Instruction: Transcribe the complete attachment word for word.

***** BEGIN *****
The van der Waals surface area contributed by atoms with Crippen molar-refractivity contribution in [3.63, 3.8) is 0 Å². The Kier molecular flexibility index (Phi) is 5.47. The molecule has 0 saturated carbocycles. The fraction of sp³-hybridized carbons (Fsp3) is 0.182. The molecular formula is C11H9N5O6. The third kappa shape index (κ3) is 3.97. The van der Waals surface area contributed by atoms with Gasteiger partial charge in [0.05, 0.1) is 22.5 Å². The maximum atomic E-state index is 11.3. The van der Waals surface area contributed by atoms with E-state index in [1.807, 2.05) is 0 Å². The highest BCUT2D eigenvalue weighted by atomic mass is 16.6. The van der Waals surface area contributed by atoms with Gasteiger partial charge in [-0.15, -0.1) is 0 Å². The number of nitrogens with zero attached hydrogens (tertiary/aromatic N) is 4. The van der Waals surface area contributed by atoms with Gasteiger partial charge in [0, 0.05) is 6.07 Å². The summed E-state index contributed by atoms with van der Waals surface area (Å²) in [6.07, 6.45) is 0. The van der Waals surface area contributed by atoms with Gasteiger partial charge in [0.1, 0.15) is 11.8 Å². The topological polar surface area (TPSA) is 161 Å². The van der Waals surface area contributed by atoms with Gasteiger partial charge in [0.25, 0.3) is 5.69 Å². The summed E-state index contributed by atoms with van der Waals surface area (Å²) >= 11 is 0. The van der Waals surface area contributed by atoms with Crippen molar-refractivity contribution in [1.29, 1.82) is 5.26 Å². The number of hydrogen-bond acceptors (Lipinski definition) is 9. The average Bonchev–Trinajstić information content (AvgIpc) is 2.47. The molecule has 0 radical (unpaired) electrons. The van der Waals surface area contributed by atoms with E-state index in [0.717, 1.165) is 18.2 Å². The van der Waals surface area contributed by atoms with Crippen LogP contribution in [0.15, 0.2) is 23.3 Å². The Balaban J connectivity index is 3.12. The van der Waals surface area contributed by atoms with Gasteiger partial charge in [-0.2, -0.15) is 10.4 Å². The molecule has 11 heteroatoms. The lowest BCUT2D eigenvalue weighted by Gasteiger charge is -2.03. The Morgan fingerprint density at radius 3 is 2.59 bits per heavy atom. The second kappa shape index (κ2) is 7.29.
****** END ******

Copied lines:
The van der Waals surface area contributed by atoms with Crippen molar-refractivity contribution in [3.63, 3.8) is 0 Å². The Kier molecular flexibility index (Phi) is 5.47. The molecule has 0 saturated carbocycles. The fraction of sp³-hybridized carbons (Fsp3) is 0.182. The molecular formula is C11H9N5O6. The third kappa shape index (κ3) is 3.97. The van der Waals surface area contributed by atoms with Gasteiger partial charge in [0.05, 0.1) is 22.5 Å². The maximum atomic E-state index is 11.3. The van der Waals surface area contributed by atoms with E-state index in [1.807, 2.05) is 0 Å². The highest BCUT2D eigenvalue weighted by atomic mass is 16.6. The van der Waals surface area contributed by atoms with Gasteiger partial charge in [-0.15, -0.1) is 0 Å². The number of nitrogens with zero attached hydrogens (tertiary/aromatic N) is 4. The van der Waals surface area contributed by atoms with Gasteiger partial charge in [0, 0.05) is 6.07 Å². The summed E-state index contributed by atoms with van der Waals surface area (Å²) in [6.07, 6.45) is 0. The van der Waals surface area contributed by atoms with Gasteiger partial charge in [0.1, 0.15) is 11.8 Å². The topological polar surface area (TPSA) is 161 Å². The van der Waals surface area contributed by atoms with Gasteiger partial charge in [0.25, 0.3) is 5.69 Å². The summed E-state index contributed by atoms with van der Waals surface area (Å²) >= 11 is 0. The van der Waals surface area contributed by atoms with Crippen molar-refractivity contribution in [1.29, 1.82) is 5.26 Å². The number of hydrogen-bond acceptors (Lipinski definition) is 9. The average Bonchev–Trinajstić information content (AvgIpc) is 2.47. The molecule has 0 radical (unpaired) electrons. The van der Waals surface area contributed by atoms with E-state index in [0.717, 1.165) is 18.2 Å². The van der Waals surface area contributed by atoms with Crippen LogP contribution in [0.15, 0.2) is 23.3 Å². The Balaban J connectivity index is 3.12. The van der Waals surface area contributed by atoms with Gasteiger partial charge in [-0.2, -0.15) is 10.4 Å². The molecule has 11 heteroatoms. The lowest BCUT2D eigenvalue weighted by Gasteiger charge is -2.03. The Morgan fingerprint density at radius 3 is 2.59 bits per heavy atom. The second kappa shape index (κ2) is 7.29.